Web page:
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What is a Range Manager?

Also known as: Rangeland Manager, Forest Management Supervisor, Natural Resource Manager, Rangeland Management Specialist.

A range manager is someone who measures and improves the quality of forests. Under the supervision of foresters and forest and conservation technicians, they help to develop, maintain, and protect forests. Range managers typically work outdoors, sometimes in remote locations and in all types of weather. They use proper safety measures and equipment, such as hardhats, protective eyewear, and safety clothing.

What does a Range Manager do?

Range managers typically do the following:

  • Plant seedlings to reforest land
  • Clear away brush and debris from camping trails, roadsides, and camping areas
  • Count trees during tree-measuring efforts
  • Select or cut trees according to markings, sizes, types, or grades
  • Spray trees with insecticides and fungicides to kill insects and protect the trees from disease
  • Identify and remove diseased or undesirable trees
  • Inject vegetation with insecticides and herbicides
  • Help prevent and suppress forest fires
  • Check equipment to ensure that it is operating properly

Range managers are often supervised by foresters and forest and conservation technicians, who direct their work and evaluate their progress. They do basic tasks to maintain and improve forest quality, such as planting seedlings or removing diseased trees. To plant seedlings, they use digging and planting tools. To cut trees, they use handsaws or power saws.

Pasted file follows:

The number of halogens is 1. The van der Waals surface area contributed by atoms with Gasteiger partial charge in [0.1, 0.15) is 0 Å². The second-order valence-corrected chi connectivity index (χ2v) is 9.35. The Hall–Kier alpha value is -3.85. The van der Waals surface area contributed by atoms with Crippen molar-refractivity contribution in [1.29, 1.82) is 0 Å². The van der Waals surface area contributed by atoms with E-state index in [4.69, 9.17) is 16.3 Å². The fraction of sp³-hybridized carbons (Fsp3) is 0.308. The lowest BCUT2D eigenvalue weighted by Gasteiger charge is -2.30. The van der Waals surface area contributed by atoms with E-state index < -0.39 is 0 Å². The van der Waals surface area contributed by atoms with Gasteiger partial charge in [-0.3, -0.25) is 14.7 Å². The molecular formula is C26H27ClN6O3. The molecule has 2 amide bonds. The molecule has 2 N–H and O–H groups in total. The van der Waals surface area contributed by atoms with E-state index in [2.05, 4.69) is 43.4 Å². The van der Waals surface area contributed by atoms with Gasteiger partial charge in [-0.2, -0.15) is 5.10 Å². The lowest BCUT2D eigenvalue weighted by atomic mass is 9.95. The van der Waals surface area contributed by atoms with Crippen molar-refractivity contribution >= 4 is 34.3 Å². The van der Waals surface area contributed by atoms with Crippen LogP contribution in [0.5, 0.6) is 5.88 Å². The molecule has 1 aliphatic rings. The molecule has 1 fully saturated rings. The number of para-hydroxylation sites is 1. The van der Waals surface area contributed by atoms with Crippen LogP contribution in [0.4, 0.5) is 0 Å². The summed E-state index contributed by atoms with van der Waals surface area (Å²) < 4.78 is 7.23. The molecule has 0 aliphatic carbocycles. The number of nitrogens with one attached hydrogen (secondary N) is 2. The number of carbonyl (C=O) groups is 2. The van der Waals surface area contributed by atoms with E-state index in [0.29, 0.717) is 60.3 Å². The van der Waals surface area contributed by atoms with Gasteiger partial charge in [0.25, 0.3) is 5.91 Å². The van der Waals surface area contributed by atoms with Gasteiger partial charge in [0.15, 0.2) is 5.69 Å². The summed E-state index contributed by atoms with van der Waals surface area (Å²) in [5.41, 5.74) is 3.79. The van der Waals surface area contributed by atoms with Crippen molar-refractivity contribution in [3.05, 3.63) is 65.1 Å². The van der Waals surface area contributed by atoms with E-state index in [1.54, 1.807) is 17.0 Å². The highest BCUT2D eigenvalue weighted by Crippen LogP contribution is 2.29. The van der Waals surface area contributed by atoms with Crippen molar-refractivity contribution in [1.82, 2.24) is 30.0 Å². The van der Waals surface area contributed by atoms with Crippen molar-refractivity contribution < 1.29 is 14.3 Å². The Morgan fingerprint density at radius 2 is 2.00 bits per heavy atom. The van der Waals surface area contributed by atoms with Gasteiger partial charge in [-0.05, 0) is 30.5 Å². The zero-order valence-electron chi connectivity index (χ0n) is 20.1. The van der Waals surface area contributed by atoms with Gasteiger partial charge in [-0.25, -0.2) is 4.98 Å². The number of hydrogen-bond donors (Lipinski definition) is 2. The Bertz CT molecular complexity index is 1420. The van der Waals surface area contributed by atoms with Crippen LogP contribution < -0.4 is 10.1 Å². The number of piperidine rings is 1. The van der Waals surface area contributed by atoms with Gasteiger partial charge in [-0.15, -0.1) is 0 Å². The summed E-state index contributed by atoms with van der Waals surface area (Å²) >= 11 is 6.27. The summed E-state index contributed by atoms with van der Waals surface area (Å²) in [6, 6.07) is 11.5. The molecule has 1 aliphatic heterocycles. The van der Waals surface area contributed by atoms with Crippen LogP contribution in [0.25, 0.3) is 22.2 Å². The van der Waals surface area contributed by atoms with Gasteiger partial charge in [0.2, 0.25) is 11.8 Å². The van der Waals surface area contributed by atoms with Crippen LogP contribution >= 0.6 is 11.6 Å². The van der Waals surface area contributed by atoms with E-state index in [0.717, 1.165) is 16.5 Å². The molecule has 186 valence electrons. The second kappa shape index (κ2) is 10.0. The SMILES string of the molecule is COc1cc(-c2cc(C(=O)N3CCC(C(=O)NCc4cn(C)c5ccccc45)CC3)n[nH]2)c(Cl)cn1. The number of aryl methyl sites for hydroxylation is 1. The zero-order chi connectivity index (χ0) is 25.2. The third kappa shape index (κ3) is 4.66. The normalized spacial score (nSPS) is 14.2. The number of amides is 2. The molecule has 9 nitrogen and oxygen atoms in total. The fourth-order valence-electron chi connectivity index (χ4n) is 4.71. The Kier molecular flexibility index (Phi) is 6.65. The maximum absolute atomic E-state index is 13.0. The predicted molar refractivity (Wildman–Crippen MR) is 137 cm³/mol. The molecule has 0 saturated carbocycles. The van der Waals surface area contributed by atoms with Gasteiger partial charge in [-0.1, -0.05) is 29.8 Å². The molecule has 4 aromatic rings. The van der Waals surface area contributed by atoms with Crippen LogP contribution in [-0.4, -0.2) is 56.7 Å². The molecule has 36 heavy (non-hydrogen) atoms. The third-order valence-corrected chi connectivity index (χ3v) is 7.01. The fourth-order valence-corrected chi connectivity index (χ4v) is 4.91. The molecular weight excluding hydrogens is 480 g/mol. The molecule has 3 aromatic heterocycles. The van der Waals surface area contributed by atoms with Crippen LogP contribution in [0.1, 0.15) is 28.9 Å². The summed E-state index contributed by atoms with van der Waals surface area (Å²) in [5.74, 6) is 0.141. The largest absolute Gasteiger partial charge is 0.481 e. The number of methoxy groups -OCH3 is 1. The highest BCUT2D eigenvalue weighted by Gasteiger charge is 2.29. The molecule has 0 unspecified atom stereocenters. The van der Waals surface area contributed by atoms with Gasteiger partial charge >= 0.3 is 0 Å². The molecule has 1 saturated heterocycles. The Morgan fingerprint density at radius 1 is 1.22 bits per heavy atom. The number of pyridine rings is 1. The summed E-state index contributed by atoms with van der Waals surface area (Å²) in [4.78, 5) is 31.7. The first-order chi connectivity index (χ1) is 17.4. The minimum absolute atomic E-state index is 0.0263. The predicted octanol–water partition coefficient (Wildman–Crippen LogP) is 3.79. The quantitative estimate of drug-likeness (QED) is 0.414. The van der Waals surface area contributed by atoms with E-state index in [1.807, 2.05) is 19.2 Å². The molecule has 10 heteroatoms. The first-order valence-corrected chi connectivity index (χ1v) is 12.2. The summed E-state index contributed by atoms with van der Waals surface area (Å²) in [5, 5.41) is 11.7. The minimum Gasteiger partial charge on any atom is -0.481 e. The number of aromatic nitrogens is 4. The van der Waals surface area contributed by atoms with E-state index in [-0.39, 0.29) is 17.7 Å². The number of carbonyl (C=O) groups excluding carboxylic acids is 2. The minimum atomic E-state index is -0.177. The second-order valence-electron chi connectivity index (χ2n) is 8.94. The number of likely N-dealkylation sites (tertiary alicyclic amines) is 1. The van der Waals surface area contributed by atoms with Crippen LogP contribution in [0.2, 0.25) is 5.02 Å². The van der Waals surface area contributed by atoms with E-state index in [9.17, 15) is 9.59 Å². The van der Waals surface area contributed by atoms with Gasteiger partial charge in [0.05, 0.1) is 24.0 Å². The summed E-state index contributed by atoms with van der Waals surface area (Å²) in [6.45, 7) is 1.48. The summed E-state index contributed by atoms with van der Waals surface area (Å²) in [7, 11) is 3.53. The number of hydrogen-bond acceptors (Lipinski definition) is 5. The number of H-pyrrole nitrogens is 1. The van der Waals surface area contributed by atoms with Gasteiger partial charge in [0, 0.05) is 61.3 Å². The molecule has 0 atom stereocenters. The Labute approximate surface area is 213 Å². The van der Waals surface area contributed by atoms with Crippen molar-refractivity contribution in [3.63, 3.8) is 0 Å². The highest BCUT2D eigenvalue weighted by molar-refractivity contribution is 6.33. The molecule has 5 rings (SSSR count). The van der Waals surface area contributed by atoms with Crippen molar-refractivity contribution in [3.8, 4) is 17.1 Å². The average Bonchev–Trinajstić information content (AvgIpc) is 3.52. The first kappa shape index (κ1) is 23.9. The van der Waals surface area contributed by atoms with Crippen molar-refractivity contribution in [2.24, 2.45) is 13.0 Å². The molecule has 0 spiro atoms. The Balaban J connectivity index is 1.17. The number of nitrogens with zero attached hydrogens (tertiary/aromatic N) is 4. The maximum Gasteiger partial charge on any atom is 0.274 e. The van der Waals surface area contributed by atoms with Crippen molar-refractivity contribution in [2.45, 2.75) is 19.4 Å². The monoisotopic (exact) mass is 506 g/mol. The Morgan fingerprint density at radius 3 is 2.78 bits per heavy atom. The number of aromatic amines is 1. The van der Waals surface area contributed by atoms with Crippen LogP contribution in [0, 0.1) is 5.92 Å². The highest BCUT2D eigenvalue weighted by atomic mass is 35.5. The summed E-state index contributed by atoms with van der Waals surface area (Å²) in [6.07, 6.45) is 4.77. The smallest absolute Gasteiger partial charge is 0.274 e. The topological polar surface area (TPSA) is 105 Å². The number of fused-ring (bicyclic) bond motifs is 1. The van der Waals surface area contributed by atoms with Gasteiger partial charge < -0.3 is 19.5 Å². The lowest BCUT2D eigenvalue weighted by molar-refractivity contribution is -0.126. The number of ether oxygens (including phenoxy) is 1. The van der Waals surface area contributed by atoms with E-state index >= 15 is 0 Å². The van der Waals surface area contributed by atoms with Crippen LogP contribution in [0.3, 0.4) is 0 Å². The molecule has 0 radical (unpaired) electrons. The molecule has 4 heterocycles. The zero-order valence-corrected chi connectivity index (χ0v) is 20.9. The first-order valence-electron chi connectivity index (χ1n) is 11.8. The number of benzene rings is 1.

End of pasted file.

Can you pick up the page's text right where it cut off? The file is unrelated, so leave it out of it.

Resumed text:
Some range managers work on tree farms, where they plant, cultivate, and harvest many different kinds of trees. Their duties vary with the type of farm and may include planting seedlings, spraying to control weed growth and insects, and harvesting trees.

Some range managers work in forest nurseries, where they sort through tree seedlings, discarding those that don't meet standards. Others use hand tools or their hands to gather woodland products, such as decorative greens, tree cones, bark, moss, and other wild plant life. Some may tap trees to make syrup or chemicals.

Range managers who are employed by or under contract with the government may clear brush and debris from trails, roadsides, and camping areas. They may clean kitchens and rest rooms at recreational facilities and campgrounds. Range managers with a fire protection background also help to prevent fires. For example, they may construct firebreaks, which are gaps in vegetation that can help slow down or stop the progress of a fire. They also may work with technicians to study how quickly fires spread and how successful fire suppression activities were.

What is the workplace of a Range Manager like?

Range managers typically work for local governments or on privately owned forest lands. Those employed by forest management services may work for the federal government on a contract basis. They typically work outdoors, sometimes in remote locations and in all types of weather. They may have to walk long distances through densely wooded areas. However, the increased use of machines has reduced some of the discomfort of working in bad weather and has made tasks much safer. Workers also use proper safety measures and equipment, such as hardhats, protective eyewear, and safety clothing.

Most range managers are employed full time and have a routine work schedule. Seasonal employees may be expected to work longer hours and at night. Responding to an emergency may require workers to work longer hours and at any time of day.

How can I become a Range Manager?

Range managers typically need a high school diploma before they begin working. Most workers get on-the-job training. They do routine labour-intensive tasks, such as planting or thinning trees. When the opportunity arises, they learn from experienced technicians and foresters who do more complex tasks, such as gathering data. Some vocational and technical schools and community colleges offer courses leading to a two-year technical degree in forest management technology, wildlife management, conservation, and forest harvesting. Programs that include field trips to watch and participate in forestry activities provide a particularly good background.


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